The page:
A recent preserving binge produced these tasty treats: cherry jam, zucchini relish, cherry & plum jam, apricot jam and more zucchini relish. Hmmm we think that’s enough jam now.
The cucumbers have arrived and so have our pickling efforts!Lately we’ve been making sauerkraut fairly consistently due to the serious amount of cabbage and carrot coming from our gardens. We alternate between making kim chi and ‘kraut’ following this basic method:
- Cabbage (any colour (red is extra beautiful). Some people will only use chinese cabbage as it has a higher moisture content and is therefor a lot easier to have successful sauerkraut
Optional Ingredients for extra taste and beauty
- Carrot, daikon radish, beetroot (one or all of them is fine)
- Dill (is so tasty)
- Ceramic crock pot or glass jar/s
- A kitchen utensil to pack your vessel tightly; i.e. potato masher, wooden spoon
- A weight of some description, more on that below
- Chop cabbage finely and put in a large bowl
- Add some salt and roughly massage the cabbage until you can see some of its’ juice start to pool
- Grate your carrot or beetroot/radish and leave to one side
- Start packing your glass jar or croc pot with alternate layers of cabbage and carrot/vegie mix
- Once your jar is full, make sure there are no air pockets and that there’s a solid layer of moisture covering the contents. If any cabbage is sticking out then this can ruin the sauerkraut, it needs to be completely immersed in its’ own juice. To do this, place a weight on top of the contents. I use a sterile lid (to cover the surface) and the pestle (from my mortar and pestle) to weight down my sauerkraut which works just fine. In a crock pot I’ve also used a plate (to cover the surface) and a glass jar full of water to weight it down – improvise!
Once your jar is packed tightly, make sure there is a solid layer of juice on top with no bits of cabbage sticking out. Above, I’ve wedged a sterilised lid (from a different jar) to press the contents down. You can add a weight on top of this as well.
Our high tech weighing down system, a sterilised lid from a jar and a pestle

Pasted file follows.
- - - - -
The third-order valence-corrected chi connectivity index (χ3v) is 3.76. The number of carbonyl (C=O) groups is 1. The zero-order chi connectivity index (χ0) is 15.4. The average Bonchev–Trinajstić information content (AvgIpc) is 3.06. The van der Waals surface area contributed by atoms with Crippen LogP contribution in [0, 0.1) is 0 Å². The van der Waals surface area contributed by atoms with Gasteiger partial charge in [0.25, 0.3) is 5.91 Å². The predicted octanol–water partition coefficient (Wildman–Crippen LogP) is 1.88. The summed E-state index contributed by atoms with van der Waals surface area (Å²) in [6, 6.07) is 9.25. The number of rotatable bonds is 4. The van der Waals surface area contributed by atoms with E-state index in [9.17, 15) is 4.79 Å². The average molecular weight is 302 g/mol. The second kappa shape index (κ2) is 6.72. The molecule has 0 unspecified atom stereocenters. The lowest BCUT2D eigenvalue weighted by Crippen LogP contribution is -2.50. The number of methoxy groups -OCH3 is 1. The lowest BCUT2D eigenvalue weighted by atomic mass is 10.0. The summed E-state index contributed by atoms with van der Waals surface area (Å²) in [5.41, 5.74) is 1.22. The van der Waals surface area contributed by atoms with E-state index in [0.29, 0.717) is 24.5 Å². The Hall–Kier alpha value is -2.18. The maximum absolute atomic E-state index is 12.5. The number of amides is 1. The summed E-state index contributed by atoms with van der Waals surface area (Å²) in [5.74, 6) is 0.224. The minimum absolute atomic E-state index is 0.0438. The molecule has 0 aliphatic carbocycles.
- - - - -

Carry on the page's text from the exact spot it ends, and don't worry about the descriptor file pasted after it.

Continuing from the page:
What next?Leave it on your kitchen bench to let the fermentation process kick off – do not put it in your fridge just yet. It doesn’t need to have a lid on it, indeed with a weight on (the mortar in my case) – it can’t! Depending on what climate you live in will determine how quickly this happens. In cool temperate Tasmania it’ll take around one week for it to turn into delicious kraut. However you can leave it out longer for it to develop a stronger taste. Once you’re happy with the taste (just keep trying it every day until your are) move it into the fridge to ‘stabilise’ it. From here eat and enjoy at will!
Cabbage, carrot and dill sauerkraut in action on our kitchen benchYou may notice that in the above photo I’ve got my large jar sitting on a plate. This is to catch the excess liquid which can sometimes (and did this time) overflow. This occurs as the weight slowly compresses the contents, causing the juice to rise considerably. As far as I can tell sauerkraut goes with anything savory – salads, roast vegies, poached eggs, the list goes on – it’s all delicious and wonderfully healthy. Dive into the world of fermentation with world expert, Sandor Katz here. Mr Katz is currently touring Australia with our mates from Milkwood Permaculture – you can see if he’s coming to a place near you here! *Your blogger is Hannah Moloney: Co-director of Good Life Permaculture and lover of all things fun and garden-esk]]>